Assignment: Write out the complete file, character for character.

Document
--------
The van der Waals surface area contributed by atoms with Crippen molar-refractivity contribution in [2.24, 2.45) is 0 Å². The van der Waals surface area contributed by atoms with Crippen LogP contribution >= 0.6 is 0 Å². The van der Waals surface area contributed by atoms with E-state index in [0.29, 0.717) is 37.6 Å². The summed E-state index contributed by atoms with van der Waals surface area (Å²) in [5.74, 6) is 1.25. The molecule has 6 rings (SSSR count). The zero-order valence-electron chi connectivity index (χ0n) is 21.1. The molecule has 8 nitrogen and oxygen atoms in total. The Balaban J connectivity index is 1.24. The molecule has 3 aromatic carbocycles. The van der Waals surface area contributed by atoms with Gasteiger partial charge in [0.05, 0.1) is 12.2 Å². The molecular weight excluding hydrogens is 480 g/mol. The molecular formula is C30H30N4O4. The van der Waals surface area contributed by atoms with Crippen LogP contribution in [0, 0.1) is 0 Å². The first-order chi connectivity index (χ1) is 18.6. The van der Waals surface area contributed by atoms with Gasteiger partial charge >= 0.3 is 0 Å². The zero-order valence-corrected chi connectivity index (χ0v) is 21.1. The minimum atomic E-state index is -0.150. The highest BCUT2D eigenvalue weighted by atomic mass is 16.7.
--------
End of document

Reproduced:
The van der Waals surface area contributed by atoms with Crippen molar-refractivity contribution in [2.24, 2.45) is 0 Å². The van der Waals surface area contributed by atoms with Crippen LogP contribution >= 0.6 is 0 Å². The van der Waals surface area contributed by atoms with E-state index in [0.29, 0.717) is 37.6 Å². The summed E-state index contributed by atoms with van der Waals surface area (Å²) in [5.74, 6) is 1.25. The molecule has 6 rings (SSSR count). The zero-order valence-electron chi connectivity index (χ0n) is 21.1. The molecule has 8 nitrogen and oxygen atoms in total. The Balaban J connectivity index is 1.24. The molecule has 3 aromatic carbocycles. The van der Waals surface area contributed by atoms with Gasteiger partial charge in [0.05, 0.1) is 12.2 Å². The molecular weight excluding hydrogens is 480 g/mol. The molecular formula is C30H30N4O4. The van der Waals surface area contributed by atoms with Crippen LogP contribution in [0, 0.1) is 0 Å². The first-order chi connectivity index (χ1) is 18.6. The van der Waals surface area contributed by atoms with Gasteiger partial charge >= 0.3 is 0 Å². The zero-order valence-corrected chi connectivity index (χ0v) is 21.1. The minimum atomic E-state index is -0.150. The highest BCUT2D eigenvalue weighted by atomic mass is 16.7.